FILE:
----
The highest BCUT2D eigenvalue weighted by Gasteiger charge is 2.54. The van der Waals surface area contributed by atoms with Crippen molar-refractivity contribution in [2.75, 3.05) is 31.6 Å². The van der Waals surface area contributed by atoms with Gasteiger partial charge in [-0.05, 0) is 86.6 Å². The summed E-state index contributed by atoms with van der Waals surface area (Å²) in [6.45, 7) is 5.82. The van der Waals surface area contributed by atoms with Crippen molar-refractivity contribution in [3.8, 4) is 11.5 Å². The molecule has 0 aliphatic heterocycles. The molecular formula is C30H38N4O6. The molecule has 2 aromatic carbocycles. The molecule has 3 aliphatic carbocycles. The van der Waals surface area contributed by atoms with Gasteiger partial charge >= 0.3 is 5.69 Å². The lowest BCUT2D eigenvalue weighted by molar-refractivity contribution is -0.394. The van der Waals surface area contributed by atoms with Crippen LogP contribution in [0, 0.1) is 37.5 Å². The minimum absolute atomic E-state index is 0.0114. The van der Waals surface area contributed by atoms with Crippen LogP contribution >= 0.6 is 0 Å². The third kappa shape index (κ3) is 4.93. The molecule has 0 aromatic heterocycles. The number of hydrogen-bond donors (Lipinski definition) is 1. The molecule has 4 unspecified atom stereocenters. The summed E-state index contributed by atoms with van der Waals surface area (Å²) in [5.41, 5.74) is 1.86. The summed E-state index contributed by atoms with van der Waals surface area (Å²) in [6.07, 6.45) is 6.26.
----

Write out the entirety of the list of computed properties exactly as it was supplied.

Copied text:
The highest BCUT2D eigenvalue weighted by Gasteiger charge is 2.54. The van der Waals surface area contributed by atoms with Crippen molar-refractivity contribution in [2.75, 3.05) is 31.6 Å². The van der Waals surface area contributed by atoms with Gasteiger partial charge in [-0.05, 0) is 86.6 Å². The summed E-state index contributed by atoms with van der Waals surface area (Å²) in [6.45, 7) is 5.82. The van der Waals surface area contributed by atoms with Crippen molar-refractivity contribution in [3.8, 4) is 11.5 Å². The molecule has 0 aliphatic heterocycles. The molecular formula is C30H38N4O6. The molecule has 2 aromatic carbocycles. The molecule has 3 aliphatic carbocycles. The van der Waals surface area contributed by atoms with Gasteiger partial charge >= 0.3 is 5.69 Å². The lowest BCUT2D eigenvalue weighted by molar-refractivity contribution is -0.394. The van der Waals surface area contributed by atoms with Crippen LogP contribution in [0, 0.1) is 37.5 Å². The minimum absolute atomic E-state index is 0.0114. The van der Waals surface area contributed by atoms with Crippen LogP contribution >= 0.6 is 0 Å². The third kappa shape index (κ3) is 4.93. The molecule has 0 aromatic heterocycles. The number of hydrogen-bond donors (Lipinski definition) is 1. The molecule has 4 unspecified atom stereocenters. The summed E-state index contributed by atoms with van der Waals surface area (Å²) in [5.41, 5.74) is 1.86. The summed E-state index contributed by atoms with van der Waals surface area (Å²) in [6.07, 6.45) is 6.26.